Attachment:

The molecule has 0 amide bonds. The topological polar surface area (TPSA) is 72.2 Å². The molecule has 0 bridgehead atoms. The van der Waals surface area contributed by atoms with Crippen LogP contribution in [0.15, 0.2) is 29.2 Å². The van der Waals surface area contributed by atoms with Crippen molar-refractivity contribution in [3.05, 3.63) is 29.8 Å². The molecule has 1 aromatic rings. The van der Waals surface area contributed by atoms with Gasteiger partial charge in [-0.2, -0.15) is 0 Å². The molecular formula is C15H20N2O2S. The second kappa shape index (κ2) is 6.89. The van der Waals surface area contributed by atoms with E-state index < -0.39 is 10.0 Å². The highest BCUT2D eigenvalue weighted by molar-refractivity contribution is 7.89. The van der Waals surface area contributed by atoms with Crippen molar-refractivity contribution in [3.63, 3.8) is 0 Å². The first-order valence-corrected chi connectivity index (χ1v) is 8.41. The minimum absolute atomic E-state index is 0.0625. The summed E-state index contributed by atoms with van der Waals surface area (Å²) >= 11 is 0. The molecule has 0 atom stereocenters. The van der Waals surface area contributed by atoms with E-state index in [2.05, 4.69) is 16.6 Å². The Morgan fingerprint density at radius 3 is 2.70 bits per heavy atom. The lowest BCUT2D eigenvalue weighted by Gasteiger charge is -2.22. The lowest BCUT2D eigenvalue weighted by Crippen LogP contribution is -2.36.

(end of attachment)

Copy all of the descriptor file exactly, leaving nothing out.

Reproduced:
The molecule has 0 amide bonds. The topological polar surface area (TPSA) is 72.2 Å². The molecule has 0 bridgehead atoms. The van der Waals surface area contributed by atoms with Crippen LogP contribution in [0.15, 0.2) is 29.2 Å². The van der Waals surface area contributed by atoms with Crippen molar-refractivity contribution in [3.05, 3.63) is 29.8 Å². The molecule has 1 aromatic rings. The van der Waals surface area contributed by atoms with Gasteiger partial charge in [-0.2, -0.15) is 0 Å². The molecular formula is C15H20N2O2S. The second kappa shape index (κ2) is 6.89. The van der Waals surface area contributed by atoms with E-state index < -0.39 is 10.0 Å². The highest BCUT2D eigenvalue weighted by molar-refractivity contribution is 7.89. The van der Waals surface area contributed by atoms with Crippen molar-refractivity contribution in [3.63, 3.8) is 0 Å². The first-order valence-corrected chi connectivity index (χ1v) is 8.41. The minimum absolute atomic E-state index is 0.0625. The summed E-state index contributed by atoms with van der Waals surface area (Å²) >= 11 is 0. The molecule has 0 atom stereocenters. The van der Waals surface area contributed by atoms with E-state index in [2.05, 4.69) is 16.6 Å². The Morgan fingerprint density at radius 3 is 2.70 bits per heavy atom. The lowest BCUT2D eigenvalue weighted by Gasteiger charge is -2.22. The lowest BCUT2D eigenvalue weighted by Crippen LogP contribution is -2.36.